Since many of you may be curious to find out the process behind how diplomats learn languages, I invited Shawn to share how that works on the blog today!
Shawn Kobb has been with the U.S. Foreign Service for nearly 10 years and has served in Ukraine, The Bahamas, Washington DC, Afghanistan, and soon Austria. Over to you Shawn!
Let’s be honest. I can take it. Americans aren’t exactly known for our foreign language ability. Often, we speak English and we simply expect the rest of the world to do so as well. There are many reasons why this problem has developed, but that’s not the purpose of this article.
As with all stereotypes there is both a bit of truth here as well as many exceptions. I’m an American diplomat (or Foreign Service Officer as we’re officially known) and it is not only helpful in my job to learn foreign languages, it is required.
Although American diplomats are not required to speak any languages other than English upon joining the service, we are required to become fluent in at least one foreign language within the first five years. Fluency in at least two foreign languages is required in order to reach the highest ranks and, in reality, most American diplomats speak three or more foreign languages with at least some proficiency.
In fact, for lovers of language learning, one of the greatest benefits of a job in the U.S. Foreign Service is not only that we have the opportunity to be trained in foreign languages, but that we’re paid to do so. I’m currently in training for my fourth overseas deployment. I’ll be headed to Vienna in the summer of 2014 and right now 100% of my time is spent learning German — and being paid to do so.
The U.S. Department of State runs its own mini-university for diplomats known as the Foreign Service Institute (FSI). Although subjects as wide ranging as management, public speaking, and consular services are trained there, the largest section is reserved for foreign language instruction.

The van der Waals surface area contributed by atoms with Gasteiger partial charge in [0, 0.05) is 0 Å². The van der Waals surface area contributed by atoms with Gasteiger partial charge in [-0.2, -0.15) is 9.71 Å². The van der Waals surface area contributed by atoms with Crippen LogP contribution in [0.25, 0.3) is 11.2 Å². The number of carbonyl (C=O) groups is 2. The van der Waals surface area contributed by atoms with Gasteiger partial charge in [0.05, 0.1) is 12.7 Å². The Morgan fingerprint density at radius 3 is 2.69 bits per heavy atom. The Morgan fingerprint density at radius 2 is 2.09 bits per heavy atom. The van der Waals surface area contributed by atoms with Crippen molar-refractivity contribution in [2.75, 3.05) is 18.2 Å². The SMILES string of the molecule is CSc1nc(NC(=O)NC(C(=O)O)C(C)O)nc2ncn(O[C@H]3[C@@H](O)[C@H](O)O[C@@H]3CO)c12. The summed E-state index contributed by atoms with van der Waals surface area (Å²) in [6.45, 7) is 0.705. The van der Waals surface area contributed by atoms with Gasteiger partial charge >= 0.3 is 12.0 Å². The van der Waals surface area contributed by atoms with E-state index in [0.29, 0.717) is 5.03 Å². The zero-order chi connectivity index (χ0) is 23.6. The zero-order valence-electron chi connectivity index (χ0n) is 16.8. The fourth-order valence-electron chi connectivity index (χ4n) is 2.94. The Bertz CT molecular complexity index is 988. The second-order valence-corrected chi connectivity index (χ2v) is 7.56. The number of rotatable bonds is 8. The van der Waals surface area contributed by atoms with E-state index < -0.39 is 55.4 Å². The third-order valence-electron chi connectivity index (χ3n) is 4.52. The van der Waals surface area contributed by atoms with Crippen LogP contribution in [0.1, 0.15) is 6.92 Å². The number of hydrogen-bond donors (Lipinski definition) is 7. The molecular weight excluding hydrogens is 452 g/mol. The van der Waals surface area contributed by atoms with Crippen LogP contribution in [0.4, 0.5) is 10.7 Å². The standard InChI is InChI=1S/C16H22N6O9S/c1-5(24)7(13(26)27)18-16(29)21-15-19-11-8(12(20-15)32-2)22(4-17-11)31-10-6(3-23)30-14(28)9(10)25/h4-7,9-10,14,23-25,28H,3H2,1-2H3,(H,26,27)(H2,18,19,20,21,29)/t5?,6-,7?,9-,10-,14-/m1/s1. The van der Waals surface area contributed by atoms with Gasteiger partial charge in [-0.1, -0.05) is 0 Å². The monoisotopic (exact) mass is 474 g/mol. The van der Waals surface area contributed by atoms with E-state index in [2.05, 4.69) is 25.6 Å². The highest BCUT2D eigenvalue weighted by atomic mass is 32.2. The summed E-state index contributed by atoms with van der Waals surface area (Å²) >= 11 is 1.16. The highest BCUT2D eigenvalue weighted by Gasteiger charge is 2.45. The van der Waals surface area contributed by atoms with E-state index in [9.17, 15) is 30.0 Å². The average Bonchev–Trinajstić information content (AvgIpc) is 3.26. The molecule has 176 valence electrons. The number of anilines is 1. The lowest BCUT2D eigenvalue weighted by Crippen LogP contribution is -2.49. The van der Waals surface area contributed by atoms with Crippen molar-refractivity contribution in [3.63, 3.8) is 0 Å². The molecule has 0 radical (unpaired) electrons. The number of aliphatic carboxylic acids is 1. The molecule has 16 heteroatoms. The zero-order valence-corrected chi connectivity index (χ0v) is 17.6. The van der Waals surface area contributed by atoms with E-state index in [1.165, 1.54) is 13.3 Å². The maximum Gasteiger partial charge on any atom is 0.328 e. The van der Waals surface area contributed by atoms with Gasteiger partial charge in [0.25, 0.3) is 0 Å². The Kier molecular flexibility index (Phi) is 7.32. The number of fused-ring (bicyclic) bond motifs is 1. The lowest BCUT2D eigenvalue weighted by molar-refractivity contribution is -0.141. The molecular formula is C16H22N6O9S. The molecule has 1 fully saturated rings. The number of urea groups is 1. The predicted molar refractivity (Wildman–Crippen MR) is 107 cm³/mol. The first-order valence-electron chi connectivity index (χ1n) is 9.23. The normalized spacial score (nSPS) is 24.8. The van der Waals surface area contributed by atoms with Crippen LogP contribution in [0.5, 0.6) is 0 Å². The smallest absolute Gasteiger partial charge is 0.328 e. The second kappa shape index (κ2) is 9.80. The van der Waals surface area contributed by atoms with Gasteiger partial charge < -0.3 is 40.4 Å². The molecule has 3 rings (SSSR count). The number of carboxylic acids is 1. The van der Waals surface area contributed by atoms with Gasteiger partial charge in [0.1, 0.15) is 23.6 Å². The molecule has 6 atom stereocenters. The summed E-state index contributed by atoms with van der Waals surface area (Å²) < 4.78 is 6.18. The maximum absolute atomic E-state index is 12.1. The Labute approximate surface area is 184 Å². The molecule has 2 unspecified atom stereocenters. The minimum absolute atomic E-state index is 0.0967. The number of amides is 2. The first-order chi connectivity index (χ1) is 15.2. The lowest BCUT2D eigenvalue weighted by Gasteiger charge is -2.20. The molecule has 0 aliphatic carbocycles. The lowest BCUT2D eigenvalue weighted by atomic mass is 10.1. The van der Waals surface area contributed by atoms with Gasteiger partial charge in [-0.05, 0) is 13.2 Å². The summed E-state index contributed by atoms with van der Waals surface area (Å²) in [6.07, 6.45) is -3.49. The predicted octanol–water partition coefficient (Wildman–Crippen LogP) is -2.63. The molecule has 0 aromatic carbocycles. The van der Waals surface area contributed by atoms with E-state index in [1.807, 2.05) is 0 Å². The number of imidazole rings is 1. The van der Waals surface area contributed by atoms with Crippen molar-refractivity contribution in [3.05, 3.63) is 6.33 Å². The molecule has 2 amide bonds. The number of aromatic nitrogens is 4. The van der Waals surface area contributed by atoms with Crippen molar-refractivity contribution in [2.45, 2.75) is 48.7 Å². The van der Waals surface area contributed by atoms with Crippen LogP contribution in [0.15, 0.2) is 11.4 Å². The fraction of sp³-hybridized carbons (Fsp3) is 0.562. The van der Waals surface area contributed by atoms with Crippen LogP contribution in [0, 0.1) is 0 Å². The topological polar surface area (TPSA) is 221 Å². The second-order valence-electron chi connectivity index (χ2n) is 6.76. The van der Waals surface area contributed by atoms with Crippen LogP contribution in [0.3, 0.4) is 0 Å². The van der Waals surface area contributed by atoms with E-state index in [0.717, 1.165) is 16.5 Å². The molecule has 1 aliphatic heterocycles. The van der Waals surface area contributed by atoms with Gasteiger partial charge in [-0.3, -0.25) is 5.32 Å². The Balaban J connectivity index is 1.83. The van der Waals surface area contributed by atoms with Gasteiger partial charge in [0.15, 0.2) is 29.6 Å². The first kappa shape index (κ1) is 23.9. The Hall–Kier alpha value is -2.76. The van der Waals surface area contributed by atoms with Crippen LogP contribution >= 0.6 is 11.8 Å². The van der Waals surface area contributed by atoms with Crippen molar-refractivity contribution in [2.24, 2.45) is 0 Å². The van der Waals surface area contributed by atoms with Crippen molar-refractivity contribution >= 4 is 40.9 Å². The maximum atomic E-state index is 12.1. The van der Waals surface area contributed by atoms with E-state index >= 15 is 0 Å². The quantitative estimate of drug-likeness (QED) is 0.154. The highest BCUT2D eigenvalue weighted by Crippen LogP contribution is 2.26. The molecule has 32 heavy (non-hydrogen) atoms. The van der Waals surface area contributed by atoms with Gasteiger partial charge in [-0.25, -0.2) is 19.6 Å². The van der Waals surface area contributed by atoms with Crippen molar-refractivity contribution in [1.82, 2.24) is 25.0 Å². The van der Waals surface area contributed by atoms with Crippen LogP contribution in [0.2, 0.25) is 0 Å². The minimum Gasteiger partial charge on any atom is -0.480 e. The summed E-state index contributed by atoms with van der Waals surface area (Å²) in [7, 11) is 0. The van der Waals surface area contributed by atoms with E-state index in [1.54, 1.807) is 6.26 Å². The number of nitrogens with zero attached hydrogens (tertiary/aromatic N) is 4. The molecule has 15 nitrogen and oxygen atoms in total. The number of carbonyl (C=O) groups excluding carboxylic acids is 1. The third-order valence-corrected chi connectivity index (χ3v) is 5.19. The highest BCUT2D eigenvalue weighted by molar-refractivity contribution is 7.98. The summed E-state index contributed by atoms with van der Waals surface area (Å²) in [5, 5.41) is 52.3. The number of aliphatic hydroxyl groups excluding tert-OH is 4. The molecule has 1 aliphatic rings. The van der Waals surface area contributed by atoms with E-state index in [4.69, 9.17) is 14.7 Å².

The Foreign Service Institute trains diplomats in more than 80 different language and walking through the halls can feel like a whirlwind global tour. Classroom after classroom of students speaking French, German, Mandarin, Norwegian, Georgian, Portuguese, Korean, and countless other languages fill the air with a veritable United Nations of speech.
The vast majority of the teachers are native speakers of their language of instruction and are able to teach the culture of their homeland at the same time as we learn their language. It is common to see various parties in the halls of FSI celebrating Chinese New Year or Ramadan or Ukrainian independence.
Routine at the FSI
All of the language departments run their sections slightly different, but here is a general overview of what American diplomats do on a daily basis in language training.
We spend a minimum of five hours of classroom time working on conversation, interview techniques, reading, and making presentations. Almost all classroom time is done in the foreign language, particularly after the first few weeks of initial instruction. Classes rarely have more than four students per teacher.
In addition to classroom time, students have access to many language laboratories to take advantage of multi-media tools including vocabulary programs, videos (I’m a fan of Deutsche Welle’s various web series), the ability to record yourself and… shudder… listen to yourself later, and many other advantages of technology. The labs are always staffed by teachers as well so getting questions answered is never difficult.
In addition to class time, we generally receive homework every day. This gives students a chance to refine some grammar points and drill certain structures outside of the classroom. I have to admit, this is generally less useful than conversation, but it does help to improve our skills and gives you a chance to review anything you with which you are having difficulty.